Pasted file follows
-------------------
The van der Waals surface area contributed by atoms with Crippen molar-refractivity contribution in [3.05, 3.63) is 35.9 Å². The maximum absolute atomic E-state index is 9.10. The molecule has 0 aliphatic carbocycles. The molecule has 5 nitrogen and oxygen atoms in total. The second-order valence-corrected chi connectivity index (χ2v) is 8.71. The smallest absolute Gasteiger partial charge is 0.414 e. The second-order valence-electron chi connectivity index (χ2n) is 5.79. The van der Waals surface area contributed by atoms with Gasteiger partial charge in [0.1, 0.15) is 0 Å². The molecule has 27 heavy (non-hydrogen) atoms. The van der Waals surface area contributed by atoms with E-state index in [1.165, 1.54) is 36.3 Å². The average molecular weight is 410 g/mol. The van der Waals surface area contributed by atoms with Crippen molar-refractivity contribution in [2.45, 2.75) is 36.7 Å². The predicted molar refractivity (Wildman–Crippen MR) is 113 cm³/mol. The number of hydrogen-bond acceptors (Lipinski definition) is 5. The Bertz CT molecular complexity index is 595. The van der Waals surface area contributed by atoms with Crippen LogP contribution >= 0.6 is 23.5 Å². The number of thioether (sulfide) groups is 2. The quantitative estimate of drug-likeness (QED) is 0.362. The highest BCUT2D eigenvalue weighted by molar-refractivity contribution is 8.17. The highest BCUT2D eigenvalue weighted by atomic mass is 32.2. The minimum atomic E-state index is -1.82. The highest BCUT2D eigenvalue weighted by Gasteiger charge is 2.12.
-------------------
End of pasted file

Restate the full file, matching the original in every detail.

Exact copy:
The van der Waals surface area contributed by atoms with Crippen molar-refractivity contribution in [3.05, 3.63) is 35.9 Å². The maximum absolute atomic E-state index is 9.10. The molecule has 0 aliphatic carbocycles. The molecule has 5 nitrogen and oxygen atoms in total. The second-order valence-corrected chi connectivity index (χ2v) is 8.71. The smallest absolute Gasteiger partial charge is 0.414 e. The second-order valence-electron chi connectivity index (χ2n) is 5.79. The van der Waals surface area contributed by atoms with Gasteiger partial charge in [0.1, 0.15) is 0 Å². The molecule has 27 heavy (non-hydrogen) atoms. The van der Waals surface area contributed by atoms with E-state index in [1.165, 1.54) is 36.3 Å². The average molecular weight is 410 g/mol. The van der Waals surface area contributed by atoms with Crippen molar-refractivity contribution in [2.45, 2.75) is 36.7 Å². The predicted molar refractivity (Wildman–Crippen MR) is 113 cm³/mol. The number of hydrogen-bond acceptors (Lipinski definition) is 5. The Bertz CT molecular complexity index is 595. The van der Waals surface area contributed by atoms with Crippen LogP contribution >= 0.6 is 23.5 Å². The number of thioether (sulfide) groups is 2. The quantitative estimate of drug-likeness (QED) is 0.362. The highest BCUT2D eigenvalue weighted by molar-refractivity contribution is 8.17. The highest BCUT2D eigenvalue weighted by atomic mass is 32.2. The minimum atomic E-state index is -1.82. The highest BCUT2D eigenvalue weighted by Gasteiger charge is 2.12.